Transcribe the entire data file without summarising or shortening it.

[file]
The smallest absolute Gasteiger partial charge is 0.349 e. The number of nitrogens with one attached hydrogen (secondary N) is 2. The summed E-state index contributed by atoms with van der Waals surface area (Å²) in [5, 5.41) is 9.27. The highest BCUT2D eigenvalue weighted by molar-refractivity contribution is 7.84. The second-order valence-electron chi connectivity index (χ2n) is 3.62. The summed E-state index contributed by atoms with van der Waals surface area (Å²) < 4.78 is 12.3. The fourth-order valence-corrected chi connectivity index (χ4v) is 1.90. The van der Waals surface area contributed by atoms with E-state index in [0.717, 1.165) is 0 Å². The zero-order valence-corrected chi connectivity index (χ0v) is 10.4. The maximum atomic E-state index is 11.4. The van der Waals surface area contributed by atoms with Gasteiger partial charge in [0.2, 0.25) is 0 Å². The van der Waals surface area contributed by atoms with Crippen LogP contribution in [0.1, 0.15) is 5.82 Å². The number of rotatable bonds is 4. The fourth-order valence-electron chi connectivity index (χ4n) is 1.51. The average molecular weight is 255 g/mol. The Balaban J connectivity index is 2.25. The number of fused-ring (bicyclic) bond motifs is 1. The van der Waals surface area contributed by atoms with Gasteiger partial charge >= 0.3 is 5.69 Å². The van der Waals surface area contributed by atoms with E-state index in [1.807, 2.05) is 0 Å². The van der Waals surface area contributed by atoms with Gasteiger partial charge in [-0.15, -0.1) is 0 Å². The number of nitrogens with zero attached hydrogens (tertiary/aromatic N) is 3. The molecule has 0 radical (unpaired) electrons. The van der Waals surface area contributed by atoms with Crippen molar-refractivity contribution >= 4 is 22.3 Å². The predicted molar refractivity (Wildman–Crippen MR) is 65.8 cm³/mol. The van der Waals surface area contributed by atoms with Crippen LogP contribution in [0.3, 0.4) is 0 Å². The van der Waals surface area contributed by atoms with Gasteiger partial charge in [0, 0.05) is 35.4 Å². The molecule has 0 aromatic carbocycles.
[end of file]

The smallest absolute Gasteiger partial charge is 0.349 e. The number of nitrogens with one attached hydrogen (secondary N) is 2. The summed E-state index contributed by atoms with van der Waals surface area (Å²) in [5, 5.41) is 9.27. The highest BCUT2D eigenvalue weighted by molar-refractivity contribution is 7.84. The second-order valence-electron chi connectivity index (χ2n) is 3.62. The summed E-state index contributed by atoms with van der Waals surface area (Å²) < 4.78 is 12.3. The fourth-order valence-corrected chi connectivity index (χ4v) is 1.90. The van der Waals surface area contributed by atoms with E-state index in [0.717, 1.165) is 0 Å². The zero-order valence-corrected chi connectivity index (χ0v) is 10.4. The maximum atomic E-state index is 11.4. The van der Waals surface area contributed by atoms with Gasteiger partial charge in [0.2, 0.25) is 0 Å². The van der Waals surface area contributed by atoms with Crippen LogP contribution in [0.1, 0.15) is 5.82 Å². The number of rotatable bonds is 4. The fourth-order valence-electron chi connectivity index (χ4n) is 1.51. The average molecular weight is 255 g/mol. The Balaban J connectivity index is 2.25. The number of fused-ring (bicyclic) bond motifs is 1. The van der Waals surface area contributed by atoms with Gasteiger partial charge >= 0.3 is 5.69 Å². The van der Waals surface area contributed by atoms with E-state index in [1.807, 2.05) is 0 Å². The van der Waals surface area contributed by atoms with Gasteiger partial charge in [-0.15, -0.1) is 0 Å². The number of nitrogens with zero attached hydrogens (tertiary/aromatic N) is 3. The molecule has 0 radical (unpaired) electrons. The van der Waals surface area contributed by atoms with Crippen molar-refractivity contribution >= 4 is 22.3 Å². The predicted molar refractivity (Wildman–Crippen MR) is 65.8 cm³/mol. The van der Waals surface area contributed by atoms with Crippen LogP contribution in [0.3, 0.4) is 0 Å². The van der Waals surface area contributed by atoms with Gasteiger partial charge in [0, 0.05) is 35.4 Å². The molecule has 0 aromatic carbocycles.